None other than one of the hardest training bodybuilder in the last 30 yrs reported in b & w print the following. He said THE best, most intense/productive squat w/out he EVER had was his heaviest which was 635lbsx10 but a w/out in which he nonstop for 10 minutes squatted 225lbs. After which he said his legs were so pumped he couldn't walk and his quads were literally spasming continue to contract despite his laying flat on his back on the floor. Now for comparison's sake take my suggested 1 leg squat weight limit of 135lbs and double since he used both legs and you get 270lbs. Notice the similarity???

I have no idea as to how many reps Platz did w/ his 225lbs but it would have to have been at least a hundred doubling my own advised rep limit which btw stands at least a 50% chance of being too few but the larger point here is as the original thread idea was is it does NOT take the ingnorant use of connective-tissue muscle damaging relatively immense poundages as commonly seen being used which ultimately is a low TUL (time under load) and thereby delivering a low nueral response & ultimately inferior exercise results.

As the literal genius Arthur Jones postulated in My First Half-Century re: exercise equipment all thats required is basically a barbell & a few heavy plates and secondarily a chin/dip stand (which can be made very cheaply from threaded metal pipe). Even a genius can be wrong on a few points as he certainly was re: rep ranges since a high % of his followers have experienced muscle tears, tendonitis, and other injuries as result of using too heavy of weights. He was also wrong re: diet IMO. I beleive no one needs more than 100gr carbs per day and most function better on less than 50. Animal fat is far superior energy source than carbs. He was, however, absolutely correct on anabolic steroid use though. I've used and it was singularly the worst mistake I've ever made. Steroids NEVER delivered they're revered results. Everyone I know from 25 yrs ago who used, ever recreationally for any long period of time now has health problems as I do. I have, and have had for 3 yrs now, 2 large blood clots in right leg for which I daily take warfarin (blood thinner) and probably have a fair degree of atherosclerosis. The largest muscle mass increases I've experienced have been the results of high volume, medium weight (less than 275lbs) squats, deadlifts and presses/rows. I was, as I am now, 100% clean/natural during these size/strenght increases.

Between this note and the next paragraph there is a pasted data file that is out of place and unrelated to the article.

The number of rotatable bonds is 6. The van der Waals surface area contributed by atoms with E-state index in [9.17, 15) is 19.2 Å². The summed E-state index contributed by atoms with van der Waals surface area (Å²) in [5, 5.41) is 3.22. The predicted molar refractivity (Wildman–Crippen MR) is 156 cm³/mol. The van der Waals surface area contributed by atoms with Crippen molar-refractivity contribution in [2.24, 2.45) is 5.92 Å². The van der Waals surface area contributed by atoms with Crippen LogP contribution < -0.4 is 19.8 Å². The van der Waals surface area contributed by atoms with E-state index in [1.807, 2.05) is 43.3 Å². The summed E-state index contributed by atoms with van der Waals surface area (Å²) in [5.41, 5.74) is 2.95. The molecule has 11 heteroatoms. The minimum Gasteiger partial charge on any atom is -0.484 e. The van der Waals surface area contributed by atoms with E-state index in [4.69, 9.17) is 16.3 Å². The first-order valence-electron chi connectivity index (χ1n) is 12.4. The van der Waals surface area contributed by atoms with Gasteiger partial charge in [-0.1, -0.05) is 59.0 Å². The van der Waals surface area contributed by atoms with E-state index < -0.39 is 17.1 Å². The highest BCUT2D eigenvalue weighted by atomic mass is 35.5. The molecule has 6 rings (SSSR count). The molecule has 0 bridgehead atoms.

I beleive regular hard, high rep very painful (muscular AND cardio wise) resistance exercise combined w/ a low carb high animal fat & extensive anti-oxidant supplementation (green tea, CoQ10, etc.) are some of the most key parts of a heathly lifestyle through which is the most efficient path to maximum lbm results from barbell training.

^ All this does NOT require thousands or even hundreds of dollars. A 300 chinese knock-off Olympic barbell set costs less than $150, the chin/dip rack less than $25. These should last the user his entire life and the potential benefits are nearly limitless.

Mark Winchester Sr. said...

Here's a clinical study proving you don't need heavy weights to grow muscle.